IPL 5 lacks in quality

The likes of Dravid performing will no doubt please the franchisees and fans but it hardly helps the future of Indian cricket.-AKHILESH KUMAR

The consistency shown by Sehwag, Gambhir, Rahane and Dinda will delight the Indian fans but in the overall scenario, most of the players who figured in the tri-series in Australia and the Asia Cup have flattered to deceive.

The IPL is getting into the final stages with the points table suggesting that there are no clear favourites (at the time of writing) as far as the top four slots are concerned with the difference between the teams in terms of points being very slender.

This will help in bringing crowds to the venues besides retaining the excitement aspect of the IPL. Of course, several games went down to the last over if not the last delivery to provide a lot of thrills but one has to say that the quality of games were not necessarily of the highest order. I suppose one of the reasons for the quality of games being slightly below par is due to the fact that some teams are over dependant on foreign players.

This might suggest that spreading out of talent too thin as a result of the addition of two teams a couple of seasons ago has not helped in certain ways. The axiom “more the merrier” may not be relevant as far as IPL is concerned and more importantly this IPL edition has not brought forth any promising talent which was primarily what the IPL was expected to do. The tournament thus far has been dominated more by the South Africans and Australians which only is an indication that Indian cricket per se has not benefitted.

The consistency shown by Sehwag, Gambhir, Rahane and Dinda will delight the Indian fans but in the overall scenario, most of the players who figured in the tri-series in Australia and the Asia Cup have flattered to deceive. The likes of Dravid and Tendulkar performing will no doubt please their franchisees and fans but it hardly helps the future of Indian cricket.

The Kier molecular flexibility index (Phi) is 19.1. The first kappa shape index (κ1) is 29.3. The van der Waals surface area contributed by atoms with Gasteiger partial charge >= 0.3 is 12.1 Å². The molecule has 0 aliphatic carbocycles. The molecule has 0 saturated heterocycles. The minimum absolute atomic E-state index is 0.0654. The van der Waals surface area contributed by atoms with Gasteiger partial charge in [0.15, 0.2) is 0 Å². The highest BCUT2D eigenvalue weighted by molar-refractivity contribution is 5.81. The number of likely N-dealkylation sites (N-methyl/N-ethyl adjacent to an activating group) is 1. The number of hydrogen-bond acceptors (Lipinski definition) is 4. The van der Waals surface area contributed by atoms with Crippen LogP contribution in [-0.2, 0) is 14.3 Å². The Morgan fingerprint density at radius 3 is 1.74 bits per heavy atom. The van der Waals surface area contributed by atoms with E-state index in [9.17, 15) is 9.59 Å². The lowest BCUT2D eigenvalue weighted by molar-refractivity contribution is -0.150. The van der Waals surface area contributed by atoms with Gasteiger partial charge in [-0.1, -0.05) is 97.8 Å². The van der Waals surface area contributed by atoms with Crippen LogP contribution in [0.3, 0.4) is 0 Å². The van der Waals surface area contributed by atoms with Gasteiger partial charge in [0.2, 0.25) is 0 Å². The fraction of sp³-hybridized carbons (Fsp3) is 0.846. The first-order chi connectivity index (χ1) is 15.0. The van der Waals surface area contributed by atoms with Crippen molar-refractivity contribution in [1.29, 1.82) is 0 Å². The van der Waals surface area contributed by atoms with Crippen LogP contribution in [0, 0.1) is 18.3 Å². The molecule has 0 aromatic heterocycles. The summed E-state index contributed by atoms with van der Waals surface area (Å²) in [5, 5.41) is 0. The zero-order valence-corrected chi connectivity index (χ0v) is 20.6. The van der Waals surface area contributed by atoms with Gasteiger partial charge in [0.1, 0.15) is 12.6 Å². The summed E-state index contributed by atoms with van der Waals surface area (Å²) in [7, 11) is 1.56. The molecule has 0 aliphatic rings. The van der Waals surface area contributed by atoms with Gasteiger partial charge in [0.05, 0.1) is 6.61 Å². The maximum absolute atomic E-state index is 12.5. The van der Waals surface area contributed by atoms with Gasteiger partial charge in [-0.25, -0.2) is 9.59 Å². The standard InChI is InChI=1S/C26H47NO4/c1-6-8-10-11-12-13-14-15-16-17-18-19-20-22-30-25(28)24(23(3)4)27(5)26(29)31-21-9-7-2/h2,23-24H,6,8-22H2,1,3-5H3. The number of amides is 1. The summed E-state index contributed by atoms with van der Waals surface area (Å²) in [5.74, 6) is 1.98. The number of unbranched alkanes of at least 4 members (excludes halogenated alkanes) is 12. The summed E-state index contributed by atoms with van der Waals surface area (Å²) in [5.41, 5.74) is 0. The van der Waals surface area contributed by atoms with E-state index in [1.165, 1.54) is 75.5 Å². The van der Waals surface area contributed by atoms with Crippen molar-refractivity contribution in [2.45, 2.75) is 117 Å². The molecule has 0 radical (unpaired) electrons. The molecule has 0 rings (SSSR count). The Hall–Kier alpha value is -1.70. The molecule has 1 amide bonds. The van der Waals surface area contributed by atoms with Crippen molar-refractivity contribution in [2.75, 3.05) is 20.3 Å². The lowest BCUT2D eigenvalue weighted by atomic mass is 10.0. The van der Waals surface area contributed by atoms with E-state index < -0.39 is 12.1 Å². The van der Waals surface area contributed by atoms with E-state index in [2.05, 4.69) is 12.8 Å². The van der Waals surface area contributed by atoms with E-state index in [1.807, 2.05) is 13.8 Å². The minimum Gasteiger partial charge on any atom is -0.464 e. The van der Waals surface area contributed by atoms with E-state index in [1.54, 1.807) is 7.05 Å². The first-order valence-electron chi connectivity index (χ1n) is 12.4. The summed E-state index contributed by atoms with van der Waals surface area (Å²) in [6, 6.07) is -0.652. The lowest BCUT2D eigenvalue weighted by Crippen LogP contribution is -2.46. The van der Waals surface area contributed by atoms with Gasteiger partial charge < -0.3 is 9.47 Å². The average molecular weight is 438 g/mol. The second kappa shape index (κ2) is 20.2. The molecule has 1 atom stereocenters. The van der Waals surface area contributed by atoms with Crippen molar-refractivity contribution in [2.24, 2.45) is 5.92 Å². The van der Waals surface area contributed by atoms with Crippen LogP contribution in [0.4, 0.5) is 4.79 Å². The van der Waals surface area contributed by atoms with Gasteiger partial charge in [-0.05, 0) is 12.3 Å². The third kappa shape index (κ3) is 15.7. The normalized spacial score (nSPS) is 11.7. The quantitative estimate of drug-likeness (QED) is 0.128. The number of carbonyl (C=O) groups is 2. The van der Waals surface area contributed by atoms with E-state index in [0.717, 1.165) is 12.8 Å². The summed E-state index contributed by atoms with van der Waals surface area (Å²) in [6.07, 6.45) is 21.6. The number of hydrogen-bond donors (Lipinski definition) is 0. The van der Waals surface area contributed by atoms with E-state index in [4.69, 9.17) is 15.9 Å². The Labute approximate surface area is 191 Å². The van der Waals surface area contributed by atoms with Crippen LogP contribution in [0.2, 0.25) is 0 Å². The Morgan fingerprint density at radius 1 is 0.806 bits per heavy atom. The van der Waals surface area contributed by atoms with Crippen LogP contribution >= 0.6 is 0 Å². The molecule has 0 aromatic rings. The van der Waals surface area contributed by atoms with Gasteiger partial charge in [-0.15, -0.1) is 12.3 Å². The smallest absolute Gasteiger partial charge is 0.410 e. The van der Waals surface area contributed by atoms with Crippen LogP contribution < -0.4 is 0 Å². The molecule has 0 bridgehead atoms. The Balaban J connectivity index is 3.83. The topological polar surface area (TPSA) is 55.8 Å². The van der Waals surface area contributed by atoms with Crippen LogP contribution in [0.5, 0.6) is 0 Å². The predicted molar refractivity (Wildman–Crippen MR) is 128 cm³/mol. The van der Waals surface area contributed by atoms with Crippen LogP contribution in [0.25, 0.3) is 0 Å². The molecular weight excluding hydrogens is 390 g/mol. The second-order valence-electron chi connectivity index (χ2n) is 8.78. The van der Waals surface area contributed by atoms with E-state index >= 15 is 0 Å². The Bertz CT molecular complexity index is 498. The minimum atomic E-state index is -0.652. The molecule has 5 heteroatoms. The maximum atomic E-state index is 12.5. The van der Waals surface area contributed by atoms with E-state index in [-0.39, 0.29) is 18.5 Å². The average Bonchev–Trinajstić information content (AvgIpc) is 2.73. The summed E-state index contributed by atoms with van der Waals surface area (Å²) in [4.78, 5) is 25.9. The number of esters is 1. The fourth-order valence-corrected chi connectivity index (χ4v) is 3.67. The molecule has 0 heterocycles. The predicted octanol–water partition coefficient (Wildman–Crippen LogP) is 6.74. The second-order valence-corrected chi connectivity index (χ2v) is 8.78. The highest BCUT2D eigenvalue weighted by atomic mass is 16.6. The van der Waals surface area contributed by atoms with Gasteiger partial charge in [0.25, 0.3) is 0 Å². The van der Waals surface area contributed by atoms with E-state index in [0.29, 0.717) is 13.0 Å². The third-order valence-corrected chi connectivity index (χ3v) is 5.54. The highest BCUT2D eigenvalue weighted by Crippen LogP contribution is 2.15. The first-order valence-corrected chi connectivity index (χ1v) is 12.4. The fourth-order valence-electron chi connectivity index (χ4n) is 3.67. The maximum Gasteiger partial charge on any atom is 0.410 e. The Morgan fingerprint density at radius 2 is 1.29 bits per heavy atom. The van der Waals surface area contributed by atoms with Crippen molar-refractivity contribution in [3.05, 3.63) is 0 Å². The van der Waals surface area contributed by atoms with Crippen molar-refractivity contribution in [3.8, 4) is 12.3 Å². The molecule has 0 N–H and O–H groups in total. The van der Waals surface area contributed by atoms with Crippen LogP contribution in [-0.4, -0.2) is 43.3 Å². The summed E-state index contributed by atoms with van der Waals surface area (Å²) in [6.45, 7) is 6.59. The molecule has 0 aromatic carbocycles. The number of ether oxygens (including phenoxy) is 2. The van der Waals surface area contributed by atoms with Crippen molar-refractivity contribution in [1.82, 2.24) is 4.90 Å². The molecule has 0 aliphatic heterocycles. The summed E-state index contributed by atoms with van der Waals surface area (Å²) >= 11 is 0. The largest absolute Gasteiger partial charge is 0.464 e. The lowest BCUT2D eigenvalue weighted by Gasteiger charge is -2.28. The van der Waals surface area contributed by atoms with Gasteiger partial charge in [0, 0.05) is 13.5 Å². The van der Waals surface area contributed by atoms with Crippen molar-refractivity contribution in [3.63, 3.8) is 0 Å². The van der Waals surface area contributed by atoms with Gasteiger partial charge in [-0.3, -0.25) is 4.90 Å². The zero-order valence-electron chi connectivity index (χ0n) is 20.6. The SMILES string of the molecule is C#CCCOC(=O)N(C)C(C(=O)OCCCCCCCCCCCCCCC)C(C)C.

The IPL is a platform for aspiring cricketers to make their presence felt and along those lines there are many who have squandered away almost three quarters of the tournament. There have been some odd sparks emanating from Veer Pratap Singh, Maneria, Mandeep Singh to name a few but these youngsters are still a few miles away from the National reckoning. Nonetheless, they need to be watched with more than passing interest as they have shown some ability amidst the superstars of the tournament. These guys are playing to prove their worth and hopefully they will keep their drive in tact in the future as well.

On the other hand, the most sought after young cricketers like Sourav Tiwary, Uthappa, Vinay Kumar and Manish Pandey have let their teams down apart from denting their reputations. This clearly suggests that ability and attitude generate performances and it is not the huge salaries that guarantee results. If at all, inherent attributes like talent can be corroded by the fantastic sums some are paid. I am not lamenting about cricketers making money but more about the fact that financial security is being converted into weakness when it should be the biggest strength.

A lot of youngsters have faded away as well after the initial success in the earlier editions of the IPL which again only proves that cricketers can lose sight of their priorities rather easily if they are not careful. The skills required for succeeding in IPL can be different to that of those required to succeed in other formats, a point that perhaps escapes some players.

An ideal example of this is Murali Vijay who went about changing his style of batting completely after getting big runs in the IPL. The last couple of seasons have been extremely challenging for him and it was good to see him employing the conventional methods in his batting in the game against Mumbai Indians. By this I mean that he was looking to hit through the line rather than across it. The thought of getting quick runs for the team's cause is alright but it cannot be done by adopting methods that are alien to one. The Husseys, Tendulkars and Dravids have proved time and again that playing to one's strength is the key to success in all formats. In other words, they are aware of their limitations and play within them.

The IPL does pose some intriguing challenges in more ways than one but at the same time, it can also help players to evolve and become more knowledgeable about their own game. The ability of a player to think is really tested during the tournament as also on either side of it. During the tournament things happen too fast which means that one needs to be thinking on his feet to hold one's own. On either side of the tournament the players play different formats of the game and as such, it requires revision of thought process as well as adaptability. I think some of the Indian players are finding it difficult to find a balance between what is required to succeed and how they utilize their inherent qualities to perform for the IPL. Hopefully, the last quarter of the tournament will see the Indian players performing at their best to make IPL 5 an absolute success.